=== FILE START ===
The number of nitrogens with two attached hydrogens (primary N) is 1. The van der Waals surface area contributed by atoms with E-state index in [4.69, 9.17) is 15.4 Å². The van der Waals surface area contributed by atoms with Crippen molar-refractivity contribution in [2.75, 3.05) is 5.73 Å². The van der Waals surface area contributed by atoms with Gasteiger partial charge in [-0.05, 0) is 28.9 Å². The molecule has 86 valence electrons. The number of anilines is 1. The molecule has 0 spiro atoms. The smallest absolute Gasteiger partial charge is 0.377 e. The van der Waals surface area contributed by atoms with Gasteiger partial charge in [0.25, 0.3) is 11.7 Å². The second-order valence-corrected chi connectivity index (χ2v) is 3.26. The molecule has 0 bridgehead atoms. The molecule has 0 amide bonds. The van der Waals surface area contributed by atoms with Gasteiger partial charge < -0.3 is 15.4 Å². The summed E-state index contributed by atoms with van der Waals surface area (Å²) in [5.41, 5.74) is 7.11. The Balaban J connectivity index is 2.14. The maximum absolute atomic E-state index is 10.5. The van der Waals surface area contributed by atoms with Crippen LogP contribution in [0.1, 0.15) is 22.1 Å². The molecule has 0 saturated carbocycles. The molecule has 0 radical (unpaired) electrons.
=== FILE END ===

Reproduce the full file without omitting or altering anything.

The number of nitrogens with two attached hydrogens (primary N) is 1. The van der Waals surface area contributed by atoms with E-state index in [4.69, 9.17) is 15.4 Å². The van der Waals surface area contributed by atoms with Crippen molar-refractivity contribution in [2.75, 3.05) is 5.73 Å². The van der Waals surface area contributed by atoms with Gasteiger partial charge in [-0.05, 0) is 28.9 Å². The molecule has 86 valence electrons. The number of anilines is 1. The molecule has 0 spiro atoms. The smallest absolute Gasteiger partial charge is 0.377 e. The van der Waals surface area contributed by atoms with Gasteiger partial charge in [0.25, 0.3) is 11.7 Å². The second-order valence-corrected chi connectivity index (χ2v) is 3.26. The molecule has 0 bridgehead atoms. The molecule has 0 amide bonds. The van der Waals surface area contributed by atoms with Gasteiger partial charge < -0.3 is 15.4 Å². The summed E-state index contributed by atoms with van der Waals surface area (Å²) in [5.41, 5.74) is 7.11. The Balaban J connectivity index is 2.14. The maximum absolute atomic E-state index is 10.5. The van der Waals surface area contributed by atoms with Crippen LogP contribution in [0.1, 0.15) is 22.1 Å². The molecule has 0 saturated carbocycles. The molecule has 0 radical (unpaired) electrons.